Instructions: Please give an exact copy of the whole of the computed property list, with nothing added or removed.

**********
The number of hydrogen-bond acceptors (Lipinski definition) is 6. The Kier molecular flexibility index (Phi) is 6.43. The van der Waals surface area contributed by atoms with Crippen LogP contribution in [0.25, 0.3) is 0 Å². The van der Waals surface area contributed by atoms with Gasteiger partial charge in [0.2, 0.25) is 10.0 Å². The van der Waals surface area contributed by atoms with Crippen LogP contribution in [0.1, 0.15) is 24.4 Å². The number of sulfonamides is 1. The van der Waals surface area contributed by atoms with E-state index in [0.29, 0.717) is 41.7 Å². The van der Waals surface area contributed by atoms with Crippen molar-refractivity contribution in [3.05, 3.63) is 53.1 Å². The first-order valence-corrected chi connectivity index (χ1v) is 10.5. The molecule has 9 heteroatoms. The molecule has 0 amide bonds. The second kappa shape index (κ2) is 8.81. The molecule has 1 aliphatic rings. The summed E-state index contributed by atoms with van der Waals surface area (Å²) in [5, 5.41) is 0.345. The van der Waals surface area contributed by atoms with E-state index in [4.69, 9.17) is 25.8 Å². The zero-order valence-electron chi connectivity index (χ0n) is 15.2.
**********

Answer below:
The number of hydrogen-bond acceptors (Lipinski definition) is 6. The Kier molecular flexibility index (Phi) is 6.43. The van der Waals surface area contributed by atoms with Crippen LogP contribution in [0.25, 0.3) is 0 Å². The van der Waals surface area contributed by atoms with Gasteiger partial charge in [0.2, 0.25) is 10.0 Å². The van der Waals surface area contributed by atoms with Crippen LogP contribution in [0.1, 0.15) is 24.4 Å². The number of sulfonamides is 1. The van der Waals surface area contributed by atoms with E-state index in [0.29, 0.717) is 41.7 Å². The van der Waals surface area contributed by atoms with Crippen molar-refractivity contribution in [3.05, 3.63) is 53.1 Å². The first-order valence-corrected chi connectivity index (χ1v) is 10.5. The molecule has 9 heteroatoms. The molecule has 0 amide bonds. The second kappa shape index (κ2) is 8.81. The molecule has 1 aliphatic rings. The summed E-state index contributed by atoms with van der Waals surface area (Å²) in [5, 5.41) is 0.345. The van der Waals surface area contributed by atoms with E-state index in [4.69, 9.17) is 25.8 Å². The zero-order valence-electron chi connectivity index (χ0n) is 15.2.